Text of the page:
The gist of that letter warns against  religious Jews endorsing political figures whose values are the antithesis of Torah. Although it did not mention any particular party or individual and said this applied to either political party, it was pretty much a thinly veiled rebuke of those among us that enthusiastically endorse the President - even though (for example) his support of Israel has been so strong. In pertinent part it said: 
As a community, we ought to clearly and proudly stand up for the Torah’s stance on societal issues, embracing a worldview that identifies with no party or political orientation. Our interests may dovetail with a particular party or politician in one or another situation, but our values must remain those of Sinai, not Washington.
Moral degradation infects a broad swath of the American political spectrum. In the camps of both liberals and conservatives, many political players are on a hyper-partisan quest for victory at all costs.
Good character and benevolent governance are devalued, contrition is seen as weakness and humility is confused with humiliation. Many politicians and media figures revel in dividing rather than uniting the citizens of our country. Others legitimize conspiracy theories. None of this is good for America, and certainly not for us Jews.
Shameless dissembling and personal indecency acted out in public before the entire country are, in the end, no less morally corrosive than the embrace of abortion-on-demand or the normalization of same-gender relationships.
The integrity and impact of what we convey to our children and students about kedusha, tzni’us, emes, kavod habriyos and middos tovos are rendered hollow when contradicted by our admiration for, or even absence of revulsion at, politicians and media figures whose words and deeds stand opposed to what we Jews are called upon to embrace and exemplify. 
I of course agree with this perspective. How can I not? The Torah should be our moral guide. Not political philosophies. To that end we must be consistent in who we support and why. And for the same reason,.make clear what is objectionable about them from a Torah perspective even if we support some of their policies 

But there is another perspective to be heard. It was articulated by no less a rabbinic figure than Agudah Moetzes senior member, Rav Shmuel Kamenetsky. (One might argue that since Rabbi Shafran is Agudah’s long time spokesman, that Rav Kamenetsky is his boss!) R’ Shmuel was interviewed by Mishpacha Magazine columnist Yisroel Besser for last week’s cover story. Here is the pertinent excerpt: 
(R’ Shmuel): “You see the matzav, the anarchy… it’s frightening. G-d has become a dirty word in much of America, religion and religious institutions are their enemy — we need rachamei Shamayim (heavenly mercy). If Trump doesn’t win in November, it’s worrisome.”
(Besser): I hear what seems to be an endorsement, and I push.    
(R’ Shmuel): “Yes, I think people should vote for him. He’s done a good job. It’s hakaras hatov, (gratitude)” Rav Shmuel reiterates.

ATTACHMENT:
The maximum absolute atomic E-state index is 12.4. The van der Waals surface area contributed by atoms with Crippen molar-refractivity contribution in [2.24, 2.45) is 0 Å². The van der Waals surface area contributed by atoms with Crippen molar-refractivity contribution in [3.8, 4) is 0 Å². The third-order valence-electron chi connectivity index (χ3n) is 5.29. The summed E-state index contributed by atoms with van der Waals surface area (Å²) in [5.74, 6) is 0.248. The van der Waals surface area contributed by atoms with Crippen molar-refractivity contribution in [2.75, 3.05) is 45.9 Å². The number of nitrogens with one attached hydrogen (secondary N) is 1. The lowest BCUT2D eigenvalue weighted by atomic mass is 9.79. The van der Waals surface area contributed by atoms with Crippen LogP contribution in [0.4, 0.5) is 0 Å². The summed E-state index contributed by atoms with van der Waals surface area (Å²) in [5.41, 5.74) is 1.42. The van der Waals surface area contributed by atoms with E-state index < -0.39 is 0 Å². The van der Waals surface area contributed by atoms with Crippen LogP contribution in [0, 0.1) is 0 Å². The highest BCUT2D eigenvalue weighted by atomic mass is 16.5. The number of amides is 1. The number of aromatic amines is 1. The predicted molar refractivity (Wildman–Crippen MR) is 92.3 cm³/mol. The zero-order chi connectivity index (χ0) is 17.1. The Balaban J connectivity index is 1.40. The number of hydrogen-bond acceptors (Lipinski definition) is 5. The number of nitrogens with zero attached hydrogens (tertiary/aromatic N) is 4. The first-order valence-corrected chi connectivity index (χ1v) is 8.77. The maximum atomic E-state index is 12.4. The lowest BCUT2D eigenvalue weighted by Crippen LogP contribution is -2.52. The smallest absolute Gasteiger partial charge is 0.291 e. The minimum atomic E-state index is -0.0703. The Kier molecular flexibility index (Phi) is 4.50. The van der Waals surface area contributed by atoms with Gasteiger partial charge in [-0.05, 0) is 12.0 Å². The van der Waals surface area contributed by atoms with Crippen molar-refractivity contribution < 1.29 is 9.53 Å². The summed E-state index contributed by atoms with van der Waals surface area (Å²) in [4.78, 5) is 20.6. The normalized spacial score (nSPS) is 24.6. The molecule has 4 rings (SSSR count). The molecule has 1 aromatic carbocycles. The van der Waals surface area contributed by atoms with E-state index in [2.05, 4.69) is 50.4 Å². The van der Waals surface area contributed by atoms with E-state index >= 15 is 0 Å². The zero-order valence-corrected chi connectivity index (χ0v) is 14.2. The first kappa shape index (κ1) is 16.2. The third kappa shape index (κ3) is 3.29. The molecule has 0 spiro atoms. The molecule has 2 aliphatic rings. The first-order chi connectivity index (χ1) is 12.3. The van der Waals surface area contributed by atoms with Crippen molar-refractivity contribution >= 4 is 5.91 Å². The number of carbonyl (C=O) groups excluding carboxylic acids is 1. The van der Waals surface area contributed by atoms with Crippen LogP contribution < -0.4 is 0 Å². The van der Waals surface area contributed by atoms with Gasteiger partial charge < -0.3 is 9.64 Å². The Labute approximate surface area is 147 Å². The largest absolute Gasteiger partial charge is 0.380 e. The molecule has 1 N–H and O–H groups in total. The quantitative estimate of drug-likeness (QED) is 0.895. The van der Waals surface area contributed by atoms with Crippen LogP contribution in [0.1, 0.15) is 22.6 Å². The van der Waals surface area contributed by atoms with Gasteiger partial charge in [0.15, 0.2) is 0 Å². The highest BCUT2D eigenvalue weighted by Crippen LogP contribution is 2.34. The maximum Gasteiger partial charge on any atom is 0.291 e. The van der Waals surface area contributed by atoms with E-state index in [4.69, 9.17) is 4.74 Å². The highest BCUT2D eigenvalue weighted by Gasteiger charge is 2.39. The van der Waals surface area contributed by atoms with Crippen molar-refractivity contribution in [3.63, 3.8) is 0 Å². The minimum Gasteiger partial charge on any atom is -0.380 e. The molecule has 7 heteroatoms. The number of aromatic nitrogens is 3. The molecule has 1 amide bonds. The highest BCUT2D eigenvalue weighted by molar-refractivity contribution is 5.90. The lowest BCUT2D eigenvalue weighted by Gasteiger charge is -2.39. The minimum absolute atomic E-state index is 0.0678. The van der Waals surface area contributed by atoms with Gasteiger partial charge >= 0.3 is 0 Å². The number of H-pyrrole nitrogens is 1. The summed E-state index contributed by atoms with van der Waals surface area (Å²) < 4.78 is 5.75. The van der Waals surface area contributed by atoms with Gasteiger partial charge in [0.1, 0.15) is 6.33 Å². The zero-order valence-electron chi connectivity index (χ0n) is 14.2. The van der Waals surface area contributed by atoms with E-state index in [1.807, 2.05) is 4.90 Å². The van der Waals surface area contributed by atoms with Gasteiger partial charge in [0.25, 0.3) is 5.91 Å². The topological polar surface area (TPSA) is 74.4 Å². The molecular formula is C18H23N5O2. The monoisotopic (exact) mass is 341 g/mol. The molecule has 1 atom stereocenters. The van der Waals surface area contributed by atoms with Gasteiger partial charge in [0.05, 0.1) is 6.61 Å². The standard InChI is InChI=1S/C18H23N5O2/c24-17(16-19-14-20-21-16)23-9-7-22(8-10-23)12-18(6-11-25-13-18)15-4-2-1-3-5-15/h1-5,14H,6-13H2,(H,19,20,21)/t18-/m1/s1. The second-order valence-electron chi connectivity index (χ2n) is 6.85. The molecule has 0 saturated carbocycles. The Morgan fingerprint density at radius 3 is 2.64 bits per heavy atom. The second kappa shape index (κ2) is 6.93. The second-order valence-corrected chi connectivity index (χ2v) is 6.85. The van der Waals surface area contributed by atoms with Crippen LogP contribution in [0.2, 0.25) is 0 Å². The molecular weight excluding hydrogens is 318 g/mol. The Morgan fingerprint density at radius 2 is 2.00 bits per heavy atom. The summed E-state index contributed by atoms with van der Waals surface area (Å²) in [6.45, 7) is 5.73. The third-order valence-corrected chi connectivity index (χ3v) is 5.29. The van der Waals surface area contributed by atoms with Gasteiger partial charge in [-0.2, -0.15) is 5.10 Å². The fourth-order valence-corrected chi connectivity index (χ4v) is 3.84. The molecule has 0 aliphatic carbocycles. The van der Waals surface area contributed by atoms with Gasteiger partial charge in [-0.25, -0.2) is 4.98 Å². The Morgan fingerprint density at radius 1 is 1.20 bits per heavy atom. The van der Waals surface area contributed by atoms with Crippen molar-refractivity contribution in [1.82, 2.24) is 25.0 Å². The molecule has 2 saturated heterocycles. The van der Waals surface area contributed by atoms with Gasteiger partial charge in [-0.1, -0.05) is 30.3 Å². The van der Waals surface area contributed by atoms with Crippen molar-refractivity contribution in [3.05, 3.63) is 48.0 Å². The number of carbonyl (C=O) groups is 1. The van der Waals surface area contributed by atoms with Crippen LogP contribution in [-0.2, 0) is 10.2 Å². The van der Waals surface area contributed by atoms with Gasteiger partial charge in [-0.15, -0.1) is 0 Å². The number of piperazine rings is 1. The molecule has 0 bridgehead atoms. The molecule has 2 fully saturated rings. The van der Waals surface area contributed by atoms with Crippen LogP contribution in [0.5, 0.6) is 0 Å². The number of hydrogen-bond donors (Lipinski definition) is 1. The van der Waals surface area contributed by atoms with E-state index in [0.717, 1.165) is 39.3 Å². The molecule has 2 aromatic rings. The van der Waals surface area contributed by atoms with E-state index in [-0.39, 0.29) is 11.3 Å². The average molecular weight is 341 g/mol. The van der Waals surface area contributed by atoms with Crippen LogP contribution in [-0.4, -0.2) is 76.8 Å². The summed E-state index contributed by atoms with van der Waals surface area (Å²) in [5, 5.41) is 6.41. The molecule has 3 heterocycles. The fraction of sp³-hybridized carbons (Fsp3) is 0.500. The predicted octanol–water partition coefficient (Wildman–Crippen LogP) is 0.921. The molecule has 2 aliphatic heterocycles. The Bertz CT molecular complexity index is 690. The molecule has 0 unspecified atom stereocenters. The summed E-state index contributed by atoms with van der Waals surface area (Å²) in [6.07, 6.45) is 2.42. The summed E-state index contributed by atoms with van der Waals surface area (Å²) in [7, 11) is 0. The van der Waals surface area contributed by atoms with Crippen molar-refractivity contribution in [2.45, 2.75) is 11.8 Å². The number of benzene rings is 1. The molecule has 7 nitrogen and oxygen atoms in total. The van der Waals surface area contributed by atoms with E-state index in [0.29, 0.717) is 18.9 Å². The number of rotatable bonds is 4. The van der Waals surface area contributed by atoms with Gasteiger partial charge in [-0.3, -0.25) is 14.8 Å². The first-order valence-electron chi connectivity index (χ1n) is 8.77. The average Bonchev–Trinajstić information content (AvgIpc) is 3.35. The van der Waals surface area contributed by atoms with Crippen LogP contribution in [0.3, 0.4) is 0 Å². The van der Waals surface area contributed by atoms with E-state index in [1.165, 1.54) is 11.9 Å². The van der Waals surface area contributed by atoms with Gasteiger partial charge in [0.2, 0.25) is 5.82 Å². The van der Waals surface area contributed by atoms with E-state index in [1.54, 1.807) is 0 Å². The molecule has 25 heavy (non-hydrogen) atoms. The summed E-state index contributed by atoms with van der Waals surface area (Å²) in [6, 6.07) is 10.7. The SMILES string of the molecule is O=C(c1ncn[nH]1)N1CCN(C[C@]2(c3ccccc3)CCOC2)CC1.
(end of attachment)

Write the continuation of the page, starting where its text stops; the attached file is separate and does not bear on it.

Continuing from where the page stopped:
(Besser): But what about the fact that the current president is sometimes less than a positive role model?
(R’ Shmuel): “That has nothing to do with politics,” 
There is no doubt in my mind that R’ Shmuel is as Ehrlich as they come. Aside from being a senior member of the Agudah Moetzes, he is the long time Rosh HaYeshiva of ‘Philly’ one of the most respected Charedi Yeshivos in the America. I am equally sure that he inherited all the traits of his illustrious father, R’ Yaakov.

Does Rabbi Shafran’s Open Letter contradict R’ Shmuel?

It would seem so on the surface. But I don’t really think it does. I’m sure that R’ Shmuel would agree entirely with the principles expressed by Rabbi Shafran. The Torah should be our guide. And that as Orthodox Jews we should never identify with one party no matter how pro Israel it is; no matter how much closer its values are to our own. 

What R’ Shmuel is saying is that we should vote for the person whose polices more closely favor our interests without identifying with the party that person represents and surely not in any way endorse that individuals character, or worse defending every word he says as though it was Torah MiSinai. I have to wonder how God sees defending and sometimes even praising a man like that, no matter how ‘good he is for the Jews’.

Rabbi Avrohom Gordimer ‘s response to the Open Letter was along the same lines. But I think he went a ‘bridge too far’ by saying: 
(T)here is a major difference between idolatrous devotion to a political candidate and robust support of the candidate for important practical reasons. 
I don’t think that ‘robust support’ is the right approach. If one votes for the President it ought to be made clear that it is not the man they support but his policies. And that perhaps one should vote for him with more than an ounce of regret about voting for a man whose personal behavior is so alien to Jewish values.

That said, I want to once again reiterate that this is not an endorsement. I just wanted to point out that Rabbi Shafran’s open letter and R’ Shmuel’s support for the President expresses my internal conflict.

My belief in Torah values  is also why I so often say that I ‘lean’ politically conservative rather than just declaring myself to be a conservative. The Torah is my guide. Most often these days I firmly believe that politically conservative values reflect my own Torah based values. But in some cases I am decidedly liberal for the same reason.